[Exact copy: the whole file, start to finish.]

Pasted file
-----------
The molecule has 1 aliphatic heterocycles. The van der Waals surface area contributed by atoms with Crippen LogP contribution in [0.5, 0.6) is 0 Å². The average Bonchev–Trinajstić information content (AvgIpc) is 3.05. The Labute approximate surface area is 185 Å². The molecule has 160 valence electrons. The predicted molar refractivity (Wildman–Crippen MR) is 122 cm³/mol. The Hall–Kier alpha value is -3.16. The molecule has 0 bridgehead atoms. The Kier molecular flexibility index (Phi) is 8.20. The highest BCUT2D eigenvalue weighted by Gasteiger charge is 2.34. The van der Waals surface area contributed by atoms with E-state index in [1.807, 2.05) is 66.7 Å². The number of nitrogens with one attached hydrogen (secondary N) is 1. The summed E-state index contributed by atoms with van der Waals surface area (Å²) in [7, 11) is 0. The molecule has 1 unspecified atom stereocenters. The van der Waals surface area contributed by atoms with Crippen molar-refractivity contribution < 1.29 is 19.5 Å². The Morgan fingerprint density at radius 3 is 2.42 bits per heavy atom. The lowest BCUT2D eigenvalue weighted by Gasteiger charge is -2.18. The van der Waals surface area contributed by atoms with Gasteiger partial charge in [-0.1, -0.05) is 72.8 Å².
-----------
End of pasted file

The molecule has 1 aliphatic heterocycles. The van der Waals surface area contributed by atoms with Crippen LogP contribution in [0.5, 0.6) is 0 Å². The average Bonchev–Trinajstić information content (AvgIpc) is 3.05. The Labute approximate surface area is 185 Å². The molecule has 160 valence electrons. The predicted molar refractivity (Wildman–Crippen MR) is 122 cm³/mol. The Hall–Kier alpha value is -3.16. The molecule has 0 bridgehead atoms. The Kier molecular flexibility index (Phi) is 8.20. The highest BCUT2D eigenvalue weighted by Gasteiger charge is 2.34. The van der Waals surface area contributed by atoms with E-state index in [1.807, 2.05) is 66.7 Å². The number of nitrogens with one attached hydrogen (secondary N) is 1. The summed E-state index contributed by atoms with van der Waals surface area (Å²) in [7, 11) is 0. The molecule has 1 unspecified atom stereocenters. The van der Waals surface area contributed by atoms with Crippen molar-refractivity contribution < 1.29 is 19.5 Å². The Morgan fingerprint density at radius 3 is 2.42 bits per heavy atom. The lowest BCUT2D eigenvalue weighted by Gasteiger charge is -2.18. The van der Waals surface area contributed by atoms with Gasteiger partial charge in [-0.1, -0.05) is 72.8 Å².